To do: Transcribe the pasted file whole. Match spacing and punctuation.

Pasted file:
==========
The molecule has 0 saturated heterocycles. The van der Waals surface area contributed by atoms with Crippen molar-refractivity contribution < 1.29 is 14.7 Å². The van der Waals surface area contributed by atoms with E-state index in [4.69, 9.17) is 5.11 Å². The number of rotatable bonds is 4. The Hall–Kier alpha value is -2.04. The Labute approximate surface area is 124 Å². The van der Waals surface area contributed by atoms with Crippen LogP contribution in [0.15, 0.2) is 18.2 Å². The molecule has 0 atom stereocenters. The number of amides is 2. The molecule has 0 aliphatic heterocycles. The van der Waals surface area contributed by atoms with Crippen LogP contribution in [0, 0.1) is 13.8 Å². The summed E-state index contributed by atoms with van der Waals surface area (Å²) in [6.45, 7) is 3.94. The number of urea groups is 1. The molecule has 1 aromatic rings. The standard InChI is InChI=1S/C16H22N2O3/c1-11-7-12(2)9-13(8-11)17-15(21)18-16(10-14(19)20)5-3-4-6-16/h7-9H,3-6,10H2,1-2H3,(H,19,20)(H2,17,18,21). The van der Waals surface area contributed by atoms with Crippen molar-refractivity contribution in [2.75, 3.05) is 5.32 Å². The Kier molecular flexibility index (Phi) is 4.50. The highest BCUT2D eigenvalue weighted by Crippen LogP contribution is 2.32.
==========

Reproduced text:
The molecule has 0 saturated heterocycles. The van der Waals surface area contributed by atoms with Crippen molar-refractivity contribution < 1.29 is 14.7 Å². The van der Waals surface area contributed by atoms with E-state index in [4.69, 9.17) is 5.11 Å². The number of rotatable bonds is 4. The Hall–Kier alpha value is -2.04. The Labute approximate surface area is 124 Å². The van der Waals surface area contributed by atoms with Crippen LogP contribution in [0.15, 0.2) is 18.2 Å². The molecule has 0 atom stereocenters. The number of amides is 2. The molecule has 0 aliphatic heterocycles. The van der Waals surface area contributed by atoms with Crippen LogP contribution in [0, 0.1) is 13.8 Å². The summed E-state index contributed by atoms with van der Waals surface area (Å²) in [6.45, 7) is 3.94. The number of urea groups is 1. The molecule has 1 aromatic rings. The standard InChI is InChI=1S/C16H22N2O3/c1-11-7-12(2)9-13(8-11)17-15(21)18-16(10-14(19)20)5-3-4-6-16/h7-9H,3-6,10H2,1-2H3,(H,19,20)(H2,17,18,21). The van der Waals surface area contributed by atoms with Crippen molar-refractivity contribution in [2.75, 3.05) is 5.32 Å². The Kier molecular flexibility index (Phi) is 4.50. The highest BCUT2D eigenvalue weighted by Crippen LogP contribution is 2.32.